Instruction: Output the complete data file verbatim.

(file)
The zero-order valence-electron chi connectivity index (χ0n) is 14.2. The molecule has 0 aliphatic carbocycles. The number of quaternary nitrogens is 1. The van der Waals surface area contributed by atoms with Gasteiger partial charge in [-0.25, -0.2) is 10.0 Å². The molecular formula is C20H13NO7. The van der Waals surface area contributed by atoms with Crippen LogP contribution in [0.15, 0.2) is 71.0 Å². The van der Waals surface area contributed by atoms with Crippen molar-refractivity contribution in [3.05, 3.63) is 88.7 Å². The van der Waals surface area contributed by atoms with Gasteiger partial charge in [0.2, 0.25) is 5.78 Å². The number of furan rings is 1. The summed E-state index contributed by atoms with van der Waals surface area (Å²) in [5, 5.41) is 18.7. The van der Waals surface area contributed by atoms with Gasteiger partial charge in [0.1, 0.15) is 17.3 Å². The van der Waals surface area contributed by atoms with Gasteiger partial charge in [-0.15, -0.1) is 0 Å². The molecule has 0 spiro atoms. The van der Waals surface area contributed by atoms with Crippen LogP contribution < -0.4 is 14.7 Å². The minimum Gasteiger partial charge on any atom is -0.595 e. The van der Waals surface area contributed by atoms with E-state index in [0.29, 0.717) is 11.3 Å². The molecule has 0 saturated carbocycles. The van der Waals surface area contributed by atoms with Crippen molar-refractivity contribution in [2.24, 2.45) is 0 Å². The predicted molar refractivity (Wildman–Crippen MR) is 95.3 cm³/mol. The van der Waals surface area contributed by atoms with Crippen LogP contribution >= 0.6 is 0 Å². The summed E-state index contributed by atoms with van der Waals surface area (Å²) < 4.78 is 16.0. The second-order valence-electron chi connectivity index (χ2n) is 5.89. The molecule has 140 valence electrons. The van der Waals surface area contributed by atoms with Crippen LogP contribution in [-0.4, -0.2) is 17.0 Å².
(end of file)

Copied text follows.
The zero-order valence-electron chi connectivity index (χ0n) is 14.2. The molecule has 0 aliphatic carbocycles. The number of quaternary nitrogens is 1. The van der Waals surface area contributed by atoms with Gasteiger partial charge in [-0.25, -0.2) is 10.0 Å². The molecular formula is C20H13NO7. The van der Waals surface area contributed by atoms with Crippen LogP contribution in [0.15, 0.2) is 71.0 Å². The van der Waals surface area contributed by atoms with Crippen molar-refractivity contribution in [3.05, 3.63) is 88.7 Å². The van der Waals surface area contributed by atoms with Gasteiger partial charge in [0.2, 0.25) is 5.78 Å². The number of furan rings is 1. The summed E-state index contributed by atoms with van der Waals surface area (Å²) in [5, 5.41) is 18.7. The van der Waals surface area contributed by atoms with Gasteiger partial charge in [0.1, 0.15) is 17.3 Å². The van der Waals surface area contributed by atoms with Gasteiger partial charge in [-0.15, -0.1) is 0 Å². The molecule has 0 spiro atoms. The van der Waals surface area contributed by atoms with Crippen LogP contribution < -0.4 is 14.7 Å². The minimum Gasteiger partial charge on any atom is -0.595 e. The van der Waals surface area contributed by atoms with E-state index in [0.29, 0.717) is 11.3 Å². The molecule has 0 saturated carbocycles. The van der Waals surface area contributed by atoms with Crippen molar-refractivity contribution in [2.24, 2.45) is 0 Å². The predicted molar refractivity (Wildman–Crippen MR) is 95.3 cm³/mol. The van der Waals surface area contributed by atoms with Crippen LogP contribution >= 0.6 is 0 Å². The summed E-state index contributed by atoms with van der Waals surface area (Å²) < 4.78 is 16.0. The second-order valence-electron chi connectivity index (χ2n) is 5.89. The molecule has 140 valence electrons. The van der Waals surface area contributed by atoms with Crippen LogP contribution in [-0.4, -0.2) is 17.0 Å².